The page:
Interpreters critical element in trial testimony

Demand for challenging, time-consuming job is growing

SAN ANTONIO – The testimony from witnesses is an essential element in any trial, no question.

Eliciting testimony becomes a challenge when a witness does not speak or understand English, which is the official language in which court records are kept.

To meet the challenge, Bexar County employs a full-time staff of three licensed interpreters and several part-time interpreters to serve State District Courts and County Courts.

The most common request for interpreters is to be able to translate testimony between English and Spanish, though program coordinator Ana Amici says her department is also capable of translating Chinese and other Far Eastern and Middle Eastern languages.

The demand for interpreters, she says, is constant.

“They will be running in, running out; sometimes we have courts waiting,” Amici said.

Interpreters are quick to tell you that it’s not an easy job.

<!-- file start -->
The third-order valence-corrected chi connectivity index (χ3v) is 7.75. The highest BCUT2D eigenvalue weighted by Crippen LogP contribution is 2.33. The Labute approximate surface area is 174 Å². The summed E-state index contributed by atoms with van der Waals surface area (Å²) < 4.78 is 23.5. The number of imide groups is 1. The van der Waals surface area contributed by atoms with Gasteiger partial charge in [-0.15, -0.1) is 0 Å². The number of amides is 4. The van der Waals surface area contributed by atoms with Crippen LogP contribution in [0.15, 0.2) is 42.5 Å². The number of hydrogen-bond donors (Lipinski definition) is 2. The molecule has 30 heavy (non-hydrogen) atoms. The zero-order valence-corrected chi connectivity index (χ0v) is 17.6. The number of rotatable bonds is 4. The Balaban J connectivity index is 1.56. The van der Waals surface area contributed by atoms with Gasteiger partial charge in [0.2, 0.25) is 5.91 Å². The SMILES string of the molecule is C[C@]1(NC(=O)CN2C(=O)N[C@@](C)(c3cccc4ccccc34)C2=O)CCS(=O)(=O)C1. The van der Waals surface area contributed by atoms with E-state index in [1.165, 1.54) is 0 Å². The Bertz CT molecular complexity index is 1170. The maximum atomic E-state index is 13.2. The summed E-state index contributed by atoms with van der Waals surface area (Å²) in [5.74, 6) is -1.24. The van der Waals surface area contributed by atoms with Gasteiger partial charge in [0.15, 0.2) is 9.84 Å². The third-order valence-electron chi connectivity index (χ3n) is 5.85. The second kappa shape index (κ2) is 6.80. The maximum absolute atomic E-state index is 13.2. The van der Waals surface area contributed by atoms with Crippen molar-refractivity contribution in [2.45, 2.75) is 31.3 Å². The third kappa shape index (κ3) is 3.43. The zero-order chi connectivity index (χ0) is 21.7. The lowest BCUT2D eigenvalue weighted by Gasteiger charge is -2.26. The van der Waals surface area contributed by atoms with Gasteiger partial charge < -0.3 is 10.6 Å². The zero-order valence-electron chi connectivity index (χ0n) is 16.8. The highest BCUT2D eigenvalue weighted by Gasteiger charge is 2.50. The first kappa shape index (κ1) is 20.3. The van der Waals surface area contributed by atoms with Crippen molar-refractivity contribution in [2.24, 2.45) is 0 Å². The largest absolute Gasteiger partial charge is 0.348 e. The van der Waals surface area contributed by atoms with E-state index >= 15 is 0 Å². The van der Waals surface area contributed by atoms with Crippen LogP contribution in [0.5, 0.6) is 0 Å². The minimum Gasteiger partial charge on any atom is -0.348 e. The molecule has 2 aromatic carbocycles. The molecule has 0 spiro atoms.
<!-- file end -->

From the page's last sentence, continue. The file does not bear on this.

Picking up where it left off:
“It never gets easy,” said Norma Nero who has been a licensed interpreter for a dozen years. “It’s hard and it doesn’t matter how many years you’ve been doing that.”

“In our court system everything has to be said in English,” State District Court Administrative Judge Ron Rangel explains. “And so to remove that aspect of it will definitely add some time to a trial.”

The job demands more than just translating words. Inflection is part of the equation.

“We need to render not only words, but we need to render emotions, feelings, doubt and hesitation,” Nero said.

And that is a big responsibility.

“I’ve seen the impact lost through the interpretation and I’ve seen – because of an animated interpreter – the impact may have gone beyond what the speaker was intending," Judge Rangel said.

And that can lead to criticism, he added.

“They’re always criticized in regards to phraseology and what the speaker’s intent was,” he said.

The most important trial participants, the jury, can often complicate things when it comes to translation, Rangel said.

“Especially here in San Antonio where we have many people who speak Spanish or understand Spanish and will say ‘I have a different perspective on what was said,’” he noted.

And most judges will agree that at the end of the day, or in this case the end of the trial, it is their perspective that matters most.

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